An avalanche of new technology promises to transform healthcare. You’ve heard a lot about it: Electronic medical records. New ways to mine genomic data to match patients with the right medicines. Everything from iPhone apps and robots to help you exercise or take your meds. Not to mention relatively “old” advances like digital imaging and telemedicine video hookups that connect those in remote places with doctors.
All this and a lot more fits under the broad umbrella of healthcare IT—and in Frank Moss’s view all of it (except maybe the robot part) falls far short of the mark of what technology should do for healthcare. You can find illustrations of many of his ideas—and he’s got a lot of them—in a corner of the MIT Media Lab, where Moss has set up a doctor’s table next to a living room arrangement as part of a research group called New Media Medicine.
The group’s goal is to help incite a revolution in healthcare by bringing patients front and center in controlling their own health. “We’re literally looking to break the 500-year-old asymmetry that exists between the high priests of medicine—the clinicians and the physicians—and ordinary people,” is the way Moss puts it.
That’s Frank Moss. Catchy phrases, bold vision, shaking up the establishment. Which is funny in a way, because he is the establishment. Moss isn’t just some upstart researcher in MIT’s vaunted factory of the future. Since 2006, he’s been the lab’s director. But after a few management-only years, he started his own research effort to look at new ways technology could transform healthcare.
This was an intersection he knew well. Before joining the Media Lab, Moss co-founded Infinity Pharmaceuticals, a cancer-drug company formed around the idea of using technology to find radical new ways of discovering drugs. And before that, he ran Tivoli Systems, a computer systems management software company that merged with IBM. So Moss (his own PhD is in aeronautics and astronautics) has spent a lot of time on aspects of technology and health and medicine, which is largely why he decided to study the convergence of these fields. To learn more, I recently visited Moss (who’s an Xconomist) in the Media Lab’s new home, which is right next to its original building, on the corner of Ames and Amherst streets in Cambridge, MA. It turns out I was one of the first outsiders to visit the spectacular facility.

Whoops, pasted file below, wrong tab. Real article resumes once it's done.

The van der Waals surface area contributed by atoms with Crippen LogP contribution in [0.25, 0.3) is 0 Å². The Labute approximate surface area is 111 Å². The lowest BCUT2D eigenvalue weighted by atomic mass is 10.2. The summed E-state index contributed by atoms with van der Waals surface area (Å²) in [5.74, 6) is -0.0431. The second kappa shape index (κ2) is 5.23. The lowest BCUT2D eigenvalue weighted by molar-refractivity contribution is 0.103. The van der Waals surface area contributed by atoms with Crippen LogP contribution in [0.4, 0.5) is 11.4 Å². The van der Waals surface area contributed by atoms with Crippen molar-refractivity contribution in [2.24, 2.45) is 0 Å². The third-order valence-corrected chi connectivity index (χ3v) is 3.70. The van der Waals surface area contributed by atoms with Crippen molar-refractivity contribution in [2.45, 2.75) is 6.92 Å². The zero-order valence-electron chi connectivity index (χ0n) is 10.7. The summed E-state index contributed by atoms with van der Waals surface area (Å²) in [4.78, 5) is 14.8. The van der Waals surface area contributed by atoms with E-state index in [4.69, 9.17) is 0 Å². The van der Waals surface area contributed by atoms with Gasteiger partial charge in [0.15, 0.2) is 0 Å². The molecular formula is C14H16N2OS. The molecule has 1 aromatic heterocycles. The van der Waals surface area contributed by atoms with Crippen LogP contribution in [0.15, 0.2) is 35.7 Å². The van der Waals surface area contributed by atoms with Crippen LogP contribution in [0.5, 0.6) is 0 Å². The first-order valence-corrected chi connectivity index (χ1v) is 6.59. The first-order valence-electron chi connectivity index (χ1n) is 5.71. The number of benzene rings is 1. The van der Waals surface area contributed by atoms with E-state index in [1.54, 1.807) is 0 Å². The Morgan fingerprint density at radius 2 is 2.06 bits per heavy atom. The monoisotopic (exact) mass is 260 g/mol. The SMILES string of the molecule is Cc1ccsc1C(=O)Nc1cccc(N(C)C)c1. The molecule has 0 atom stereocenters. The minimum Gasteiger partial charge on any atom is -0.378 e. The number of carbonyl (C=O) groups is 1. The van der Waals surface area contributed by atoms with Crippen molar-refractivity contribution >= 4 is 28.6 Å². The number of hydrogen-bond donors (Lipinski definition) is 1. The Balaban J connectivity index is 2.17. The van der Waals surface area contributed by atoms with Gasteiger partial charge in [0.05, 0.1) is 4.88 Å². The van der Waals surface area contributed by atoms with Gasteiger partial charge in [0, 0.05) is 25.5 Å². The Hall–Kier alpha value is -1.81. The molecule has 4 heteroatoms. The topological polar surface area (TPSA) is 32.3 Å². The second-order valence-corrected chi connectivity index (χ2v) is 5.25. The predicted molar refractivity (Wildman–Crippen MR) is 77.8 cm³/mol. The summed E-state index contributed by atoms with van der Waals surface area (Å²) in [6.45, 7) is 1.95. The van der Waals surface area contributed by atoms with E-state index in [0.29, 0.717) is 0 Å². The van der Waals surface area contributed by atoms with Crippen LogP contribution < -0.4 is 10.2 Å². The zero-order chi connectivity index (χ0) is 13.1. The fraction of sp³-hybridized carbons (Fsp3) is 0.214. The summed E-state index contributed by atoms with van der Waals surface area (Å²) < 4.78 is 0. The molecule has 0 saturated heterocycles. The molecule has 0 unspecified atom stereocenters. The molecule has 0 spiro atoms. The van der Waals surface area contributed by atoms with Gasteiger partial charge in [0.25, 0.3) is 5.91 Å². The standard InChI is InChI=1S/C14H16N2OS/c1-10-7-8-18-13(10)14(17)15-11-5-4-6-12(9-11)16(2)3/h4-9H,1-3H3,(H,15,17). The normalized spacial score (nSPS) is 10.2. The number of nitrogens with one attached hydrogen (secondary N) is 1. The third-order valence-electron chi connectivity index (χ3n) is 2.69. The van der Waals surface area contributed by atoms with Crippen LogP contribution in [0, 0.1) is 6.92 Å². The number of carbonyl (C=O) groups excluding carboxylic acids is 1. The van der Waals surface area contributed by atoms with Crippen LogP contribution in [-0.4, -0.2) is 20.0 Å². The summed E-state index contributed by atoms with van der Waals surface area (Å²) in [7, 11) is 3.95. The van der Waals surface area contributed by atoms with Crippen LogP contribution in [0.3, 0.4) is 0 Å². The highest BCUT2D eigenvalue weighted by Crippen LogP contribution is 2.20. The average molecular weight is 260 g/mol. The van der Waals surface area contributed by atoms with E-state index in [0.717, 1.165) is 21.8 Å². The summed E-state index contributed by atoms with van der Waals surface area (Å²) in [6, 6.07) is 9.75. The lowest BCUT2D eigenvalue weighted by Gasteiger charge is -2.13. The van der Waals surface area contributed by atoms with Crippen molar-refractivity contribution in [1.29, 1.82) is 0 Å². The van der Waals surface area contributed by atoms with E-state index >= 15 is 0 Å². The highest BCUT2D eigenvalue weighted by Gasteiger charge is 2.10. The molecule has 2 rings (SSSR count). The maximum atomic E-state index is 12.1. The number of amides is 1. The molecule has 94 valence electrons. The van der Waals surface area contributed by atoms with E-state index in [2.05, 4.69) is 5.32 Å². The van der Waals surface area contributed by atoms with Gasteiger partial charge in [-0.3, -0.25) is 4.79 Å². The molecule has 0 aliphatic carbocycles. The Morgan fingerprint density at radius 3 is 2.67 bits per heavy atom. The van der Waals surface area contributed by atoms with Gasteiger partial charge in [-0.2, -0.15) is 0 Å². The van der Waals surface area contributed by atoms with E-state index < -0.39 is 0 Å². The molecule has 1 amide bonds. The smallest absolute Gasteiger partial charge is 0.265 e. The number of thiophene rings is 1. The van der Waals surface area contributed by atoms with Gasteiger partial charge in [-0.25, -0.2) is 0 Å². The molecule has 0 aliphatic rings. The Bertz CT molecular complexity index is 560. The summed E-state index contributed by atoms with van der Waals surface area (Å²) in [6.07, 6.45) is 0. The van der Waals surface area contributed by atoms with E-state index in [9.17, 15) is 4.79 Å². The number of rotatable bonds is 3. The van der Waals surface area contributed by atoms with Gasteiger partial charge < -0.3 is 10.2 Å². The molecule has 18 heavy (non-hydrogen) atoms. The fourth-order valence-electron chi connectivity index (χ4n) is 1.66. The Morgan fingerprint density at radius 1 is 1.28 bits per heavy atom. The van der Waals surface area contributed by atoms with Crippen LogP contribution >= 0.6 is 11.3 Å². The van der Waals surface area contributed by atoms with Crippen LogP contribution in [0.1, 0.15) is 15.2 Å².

New Media Medicine got going in 2008, after Moss got a call from George Demetri, a leading researcher at Dana Farber Cancer Institute in Boston. Demetri was working on LAM, a disease of the lungs, kidneys, and lymphatic system that primarily strikes women in their child-bearing years and for which there is no known cure. He was interested in using technology to create ways to speed up the hunt for drugs for LAM—in large part by involving the patients themselves in the effort. And he introduced Moss to Amy Farber, a Harvard Medical School physician and founder of the LAM Treatment Alliance who herself has been diagnosed with LAM.
From that seed, Moss’s group has since expanded to span four core areas:
—Biomedical research: The direct result of the partnership with Demetri and the LAM Treatment Alliance, the idea is to help patients with rare diseases participate in the process of finding cures and treatments—what Moss and PhD student Ian Eslick, who heads the work, call “collective discovery.” As you might expect, patients often seem to know things about their own disease that doctors don’t. They try out non-prescribed treatments, experiment with diet and exercise programs, and find ways to share information amongst themselves.
Moss’s group wants to enlist and assist that energy through new computer interfaces, social media tools, and other technologies. Moss stresses that the goal is not to develop better ways for people to commiserate or exchange tips, but to help in accumulating valuable data that can inform treatments and drug discovery. Of traditional drug discovery, with trials, placebos, and such, he says, “In some senses it treats patients like lab rats. What we’re really trying to do is explore through radically new technology how we can unleash the power of patients with rare diseases, or any disease, to really transform the drug discovery process, speed it up, by taking down the barriers between patients and clinicians and drug and biotech companies.” In the scenario he envisions, “Patients use data to create hypotheses and reach conclusions. In other words, they become scientists.”
—Primary care and chronic care transformation: The goal here, says Moss, is to … Next Page »